14.10.12

Detailing the Main Bedroom En suite


 Today, I am beyond excited!

After such a   l o n g   hiatus, the wee bit of recent progress has meant that David can order the sheeting materials for the remaining, unfinished rooms upstairs!
The final delivery of Gyprock and Villaboard is on it's way!!!! Yay!!!!!

 Finalising the finish of those rooms has consequently become a high priority.
Luckily it's a process I really enjoy. I'm the 'ideas' person on this build (although David is quite visionary) and detailing means lots of discussion, illustration finding and usually compromise because of budget constraint. 
Architects can provide this additional service and volume builders have pre-prepared finish options that are usually part of their construction contract. In this project - our own home, we are the designers, builder and owner and are therefor fortunate to be able to modify as we go and as rooms take shape.
If I had the budget though I would always engage an architect for this; their skill and creativity add that elusive WOW factor every time!

I thought I'd post our detailing process, starting with the Main Bedroom En suite.


The basic plan for this room was established at the drafting stage and submitted to council. The generous 4200 x 2500 mm space allowed multiple layout configurations but the floor to ceiling windows on the left and top left of the room limited this area's use to a freestanding tub.  I like walking into a bathroom and facing the vanity hence it's location, which left the right wall free for the shower and W.C. The plumbing was installed with the initial frame build and is no longer negotiable. So now for the detailing! This is where those ideas files become gold!



We have magnificent ocean views and the large windows were chosen to balance an identical pair in the Guest bedroom underneath. Just outside the en suite will be a small lounge area within the main bedroom (position photo taken from) and to maximise those views the doorway was enlarged and two cavity sliding door units installed. During the day, for privacy reasons, (duh!) we decided to pop the loo and shower into frosted glass door cubicles. This means still utilising natural light and keeps the room feeling expansive. I first spotted the idea after staying at The Westin Hotel in Sydney.

The Westin Hotel, Sydney Bathroom detail
The windows will need to be well covered at night though, so block out blinds will be installed. I really wanted sheers in front but haven't got enough room between the window and bath. My absolute dream was Plantation Shutters but we can't do this due to the louvre windows already installed.
 *sob*.
 I've asked David to 'box-out' the top of the windows and build a small bulkhead over the vanity so the blinds can hide in their own little slot when up. It protects them from dust too.


A blind 'slot' in J's semi finished bathroom
We lowered the ceilings in the cubicles so that we can have a 'cove' light on the back wall and so that the water from the ceiling integrated rain shower (posted about HERE) isn't cold before it hits you! LOL!

We have this type of indirect lighting in the main bathroom downstairs too.
A wall between the shower and toilet will incorporate a wide shampoo shelf and there will be heated towel rails on the nib wall between the shower and toilet doors.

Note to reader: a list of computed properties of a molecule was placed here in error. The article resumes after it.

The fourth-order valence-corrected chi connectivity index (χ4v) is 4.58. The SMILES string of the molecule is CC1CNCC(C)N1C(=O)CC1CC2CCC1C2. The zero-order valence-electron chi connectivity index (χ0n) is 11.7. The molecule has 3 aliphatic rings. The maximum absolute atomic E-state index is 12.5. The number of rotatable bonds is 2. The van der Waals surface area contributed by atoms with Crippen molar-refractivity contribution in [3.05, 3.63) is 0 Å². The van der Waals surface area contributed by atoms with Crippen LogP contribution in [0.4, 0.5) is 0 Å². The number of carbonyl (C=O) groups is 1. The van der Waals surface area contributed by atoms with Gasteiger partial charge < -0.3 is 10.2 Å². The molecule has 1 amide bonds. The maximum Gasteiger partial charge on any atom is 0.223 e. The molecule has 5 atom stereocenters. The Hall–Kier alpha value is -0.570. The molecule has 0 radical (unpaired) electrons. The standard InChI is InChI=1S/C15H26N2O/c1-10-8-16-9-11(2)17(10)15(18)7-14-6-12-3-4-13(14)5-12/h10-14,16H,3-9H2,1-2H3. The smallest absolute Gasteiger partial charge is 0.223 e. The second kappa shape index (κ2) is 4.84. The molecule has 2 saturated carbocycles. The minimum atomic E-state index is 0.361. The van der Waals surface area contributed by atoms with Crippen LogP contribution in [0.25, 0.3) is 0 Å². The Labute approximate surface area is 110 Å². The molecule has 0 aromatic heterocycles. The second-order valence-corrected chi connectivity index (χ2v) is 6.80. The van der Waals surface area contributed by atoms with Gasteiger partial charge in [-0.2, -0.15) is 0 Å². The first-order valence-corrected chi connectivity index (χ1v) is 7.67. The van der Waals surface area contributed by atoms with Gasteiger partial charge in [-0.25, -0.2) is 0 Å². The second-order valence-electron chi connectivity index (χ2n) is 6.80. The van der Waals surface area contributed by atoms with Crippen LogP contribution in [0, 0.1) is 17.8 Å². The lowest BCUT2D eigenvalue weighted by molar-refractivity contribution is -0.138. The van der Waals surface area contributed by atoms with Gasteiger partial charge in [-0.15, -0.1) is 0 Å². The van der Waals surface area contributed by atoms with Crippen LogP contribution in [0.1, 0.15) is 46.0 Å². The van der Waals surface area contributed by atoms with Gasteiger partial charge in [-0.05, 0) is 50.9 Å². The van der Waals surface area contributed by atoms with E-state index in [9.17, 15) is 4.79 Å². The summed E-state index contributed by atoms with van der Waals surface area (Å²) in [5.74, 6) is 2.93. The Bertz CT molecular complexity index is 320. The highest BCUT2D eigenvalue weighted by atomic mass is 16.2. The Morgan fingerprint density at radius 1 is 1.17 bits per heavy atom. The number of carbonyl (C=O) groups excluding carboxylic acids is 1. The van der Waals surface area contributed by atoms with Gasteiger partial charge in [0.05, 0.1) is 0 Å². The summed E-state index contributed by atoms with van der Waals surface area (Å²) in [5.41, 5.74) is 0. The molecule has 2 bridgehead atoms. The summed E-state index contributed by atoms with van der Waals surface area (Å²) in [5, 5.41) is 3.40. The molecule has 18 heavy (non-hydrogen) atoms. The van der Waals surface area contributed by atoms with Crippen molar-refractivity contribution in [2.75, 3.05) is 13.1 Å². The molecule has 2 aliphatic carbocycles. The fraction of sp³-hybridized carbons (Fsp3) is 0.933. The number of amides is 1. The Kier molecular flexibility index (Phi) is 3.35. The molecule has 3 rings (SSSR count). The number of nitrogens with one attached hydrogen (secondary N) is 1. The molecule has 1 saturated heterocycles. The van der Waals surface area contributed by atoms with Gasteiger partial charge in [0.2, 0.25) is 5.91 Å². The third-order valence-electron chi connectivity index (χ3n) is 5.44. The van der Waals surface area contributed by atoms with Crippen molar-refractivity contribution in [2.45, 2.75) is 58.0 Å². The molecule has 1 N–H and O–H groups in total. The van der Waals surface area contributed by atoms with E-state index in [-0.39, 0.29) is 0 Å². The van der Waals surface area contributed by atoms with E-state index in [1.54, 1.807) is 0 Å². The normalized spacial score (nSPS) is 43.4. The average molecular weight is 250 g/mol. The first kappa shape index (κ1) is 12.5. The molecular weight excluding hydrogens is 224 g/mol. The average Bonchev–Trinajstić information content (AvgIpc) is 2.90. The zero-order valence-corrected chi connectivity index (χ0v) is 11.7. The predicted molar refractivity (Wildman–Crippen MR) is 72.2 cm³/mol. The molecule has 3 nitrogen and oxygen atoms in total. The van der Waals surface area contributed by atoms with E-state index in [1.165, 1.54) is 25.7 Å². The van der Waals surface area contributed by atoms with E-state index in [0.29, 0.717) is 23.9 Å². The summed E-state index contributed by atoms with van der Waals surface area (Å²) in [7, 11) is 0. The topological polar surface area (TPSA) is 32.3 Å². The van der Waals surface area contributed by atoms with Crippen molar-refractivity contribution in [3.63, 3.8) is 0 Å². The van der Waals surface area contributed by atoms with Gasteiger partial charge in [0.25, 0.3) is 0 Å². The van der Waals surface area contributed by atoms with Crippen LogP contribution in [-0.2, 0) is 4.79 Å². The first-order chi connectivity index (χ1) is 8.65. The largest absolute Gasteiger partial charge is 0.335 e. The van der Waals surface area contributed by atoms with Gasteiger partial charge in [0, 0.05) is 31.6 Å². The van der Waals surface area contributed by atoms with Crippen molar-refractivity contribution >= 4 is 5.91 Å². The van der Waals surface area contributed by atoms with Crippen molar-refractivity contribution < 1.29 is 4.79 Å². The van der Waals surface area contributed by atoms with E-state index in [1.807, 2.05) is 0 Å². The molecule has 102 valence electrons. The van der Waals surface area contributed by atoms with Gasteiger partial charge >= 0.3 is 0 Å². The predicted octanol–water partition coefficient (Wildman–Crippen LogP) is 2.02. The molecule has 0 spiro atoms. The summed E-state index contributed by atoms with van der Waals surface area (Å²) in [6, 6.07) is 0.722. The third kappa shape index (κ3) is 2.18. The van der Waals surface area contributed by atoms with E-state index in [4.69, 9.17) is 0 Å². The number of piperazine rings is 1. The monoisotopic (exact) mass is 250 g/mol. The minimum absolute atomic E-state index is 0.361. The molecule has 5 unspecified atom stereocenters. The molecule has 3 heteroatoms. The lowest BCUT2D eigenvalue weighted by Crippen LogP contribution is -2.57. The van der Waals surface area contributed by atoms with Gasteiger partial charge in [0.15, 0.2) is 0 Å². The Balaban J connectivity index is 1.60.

I wanted to make this space feel really indulgent so display space was important. I was horrified at the cost of freestanding bath outlets too so solved both these issues with a deep alcove at the foot of the bath which will also accommodate a standard bath spout. We spent ages working out how to incorporate low voltage lighting to each shelf for mood but gave that idea the flick in the end. I don't want the room to be O.T.T, just elegant and serene. (And isn't that what fragrant candles are for?)
Less is more. Less is more. Less is more.

The image on the right was my inspiration for a display alcove.
 The vanity will be wall hung as planned elsewhere, with mirrored shaving cabinetry above.
We're adding lighting under these cabinets and providing power inside to hide all the ugly but necessary bathroom stuff like electric toothbrushes, shavers and hairdryers. The picture below looks pretty much like my mental image though we will have budget conscious semi-recessed basins.


The finishes will match those in the downstairs bathrooms; swishy marble floors and cost effective 600 x 300 white vitrified tiles. I loved the shell mosaics I chose for the Terrigal project and featured in the en suite above and am debating whether to use them as a splash back detail too. Then again, using the same marble that's on the floor would look good too. I have a bit more time to ponder that decision. If there's flooring left over it will seal the deal. The Mother of Pearl mosaics are very expensive even if used for a tiny area.

These are the fixtures which I have chosen so far:

Gerberit In-wall cistern
Caroma Cube Wall hung Toilet
Sussex Scala Basin Mixers
Parisi Box Semi recessed basins
Kado Lure freestanding bath
Kado Quad heated towel rails
Rogerseller Cloud Cover shower


This was a mammoth post....hope it wasn't boring as bat sh*t for you!
Would love to hear your much appreciated feedback on my plans!

UPDATE EDIT: 3.01.13
http://eternalicons.blogspot.com.au/2013/01/new-yearnew-progress.html 

x KL

Thank you for stopping by my blog. You are very welcome and encouraged to comment. I love receiving feedback! I also love watching a new pretty picture box added to my followers - would love you to join me so I can get to know you too!